Decoctions of branches were applied to stop diarrhea, dye hair, prevent vaginal discharge, and as an anti-venom for snakebites. Leaves were chewed to strengthen gums and plastered to constrain shingles, head rashes, eye problems, and hemorrhoids.


Flowers were triturated with oil to reduced eye inflammations and cool skin rashes and infusions with water or wine aided stomach ailments.


Native American Indian medicinal traditions, Asian medicinal tradition, traditional Chinese medicine, and the Ayurvedic tradition of India, all utilize the use of Blackberries. Folk traditions of native peoples throughout the world have also applied Rubus for multiple medicinal uses.


The American cultivated blackberries (R. laciniatus and R. ursinus) are notable for their significant contents of dietary fiber, vitamin C and K.


Nutritionally, a 100 gram serving of raw blackberries supplies 43 calories and 5 grams of dietary fiber or 25% of the recommended Daily Value (RDV) and contain both soluble and insoluble fiber.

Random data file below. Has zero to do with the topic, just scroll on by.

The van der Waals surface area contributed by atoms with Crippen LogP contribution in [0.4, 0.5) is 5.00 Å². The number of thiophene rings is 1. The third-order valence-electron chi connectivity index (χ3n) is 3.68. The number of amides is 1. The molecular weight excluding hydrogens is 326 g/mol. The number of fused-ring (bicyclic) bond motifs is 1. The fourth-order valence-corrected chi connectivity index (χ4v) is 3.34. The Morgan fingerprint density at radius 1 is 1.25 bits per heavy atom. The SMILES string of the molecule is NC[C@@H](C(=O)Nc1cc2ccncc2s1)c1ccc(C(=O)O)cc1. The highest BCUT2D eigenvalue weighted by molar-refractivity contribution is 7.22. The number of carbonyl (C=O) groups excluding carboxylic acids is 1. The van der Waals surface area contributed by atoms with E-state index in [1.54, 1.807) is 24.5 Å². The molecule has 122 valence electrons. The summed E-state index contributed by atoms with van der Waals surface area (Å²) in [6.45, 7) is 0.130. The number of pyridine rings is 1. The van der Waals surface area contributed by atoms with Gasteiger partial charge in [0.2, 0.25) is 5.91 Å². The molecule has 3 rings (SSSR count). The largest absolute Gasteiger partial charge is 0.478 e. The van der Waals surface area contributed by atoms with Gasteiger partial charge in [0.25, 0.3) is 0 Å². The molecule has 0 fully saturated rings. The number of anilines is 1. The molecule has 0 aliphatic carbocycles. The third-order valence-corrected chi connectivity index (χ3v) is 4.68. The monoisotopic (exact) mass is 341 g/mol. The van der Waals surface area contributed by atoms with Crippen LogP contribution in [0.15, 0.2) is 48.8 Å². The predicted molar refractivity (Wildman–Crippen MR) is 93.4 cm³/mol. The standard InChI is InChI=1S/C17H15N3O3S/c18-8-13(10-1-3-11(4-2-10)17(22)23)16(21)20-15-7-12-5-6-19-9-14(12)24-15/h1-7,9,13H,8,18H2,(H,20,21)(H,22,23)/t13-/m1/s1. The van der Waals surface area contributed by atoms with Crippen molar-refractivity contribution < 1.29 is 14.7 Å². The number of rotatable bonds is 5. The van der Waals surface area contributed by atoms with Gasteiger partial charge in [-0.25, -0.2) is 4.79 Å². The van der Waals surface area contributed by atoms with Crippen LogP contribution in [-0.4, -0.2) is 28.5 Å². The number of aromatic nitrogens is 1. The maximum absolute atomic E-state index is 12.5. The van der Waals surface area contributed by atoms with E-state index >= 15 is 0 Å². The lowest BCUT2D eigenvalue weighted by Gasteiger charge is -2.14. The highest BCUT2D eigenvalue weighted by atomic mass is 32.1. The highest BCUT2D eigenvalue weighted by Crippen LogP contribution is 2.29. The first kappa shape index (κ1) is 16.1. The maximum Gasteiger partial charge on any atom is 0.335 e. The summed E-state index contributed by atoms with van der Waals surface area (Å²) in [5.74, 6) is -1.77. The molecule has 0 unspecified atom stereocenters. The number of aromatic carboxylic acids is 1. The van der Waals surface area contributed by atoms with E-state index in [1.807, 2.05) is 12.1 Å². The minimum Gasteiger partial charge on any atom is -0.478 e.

Recent research has measured high ellagic acid, anthocyanin, total phenolics, and total antioxidant content in Rubusfruits. Fruit extracts have been used as colorants and are now being tested as anticarcinogenic, antiviral, antiallergenic, and cosmetic moisturizing compounds. From ancient traditions through conventional folk medicines to the scientific confirmation of health-promoting compounds, Rubus is associated with health-inducing properties.


Although traditional medicinal uses of Rubus consider the applications of astringent action of plants, stems, and leaves, modern focus resides in the phytochemical action of the ingested berries at the cellular and molecular levels. Research on the effects of berry nutrients on human health, the interaction between diet and disease, and metabolomics of berry phenolics are active areas of discovery. Rubus berry phytochemicals may act as ‘‘prodrugs’’ within target tissue sites or to promote colonic microflora to contribute to health benefits (Seeram, 2008).


The consumption of Rubus fruits demonstrates a contribution in the prevention of chronic human diseases, improvement of quality of life, and promotion of healthy aging.


Clinical Use: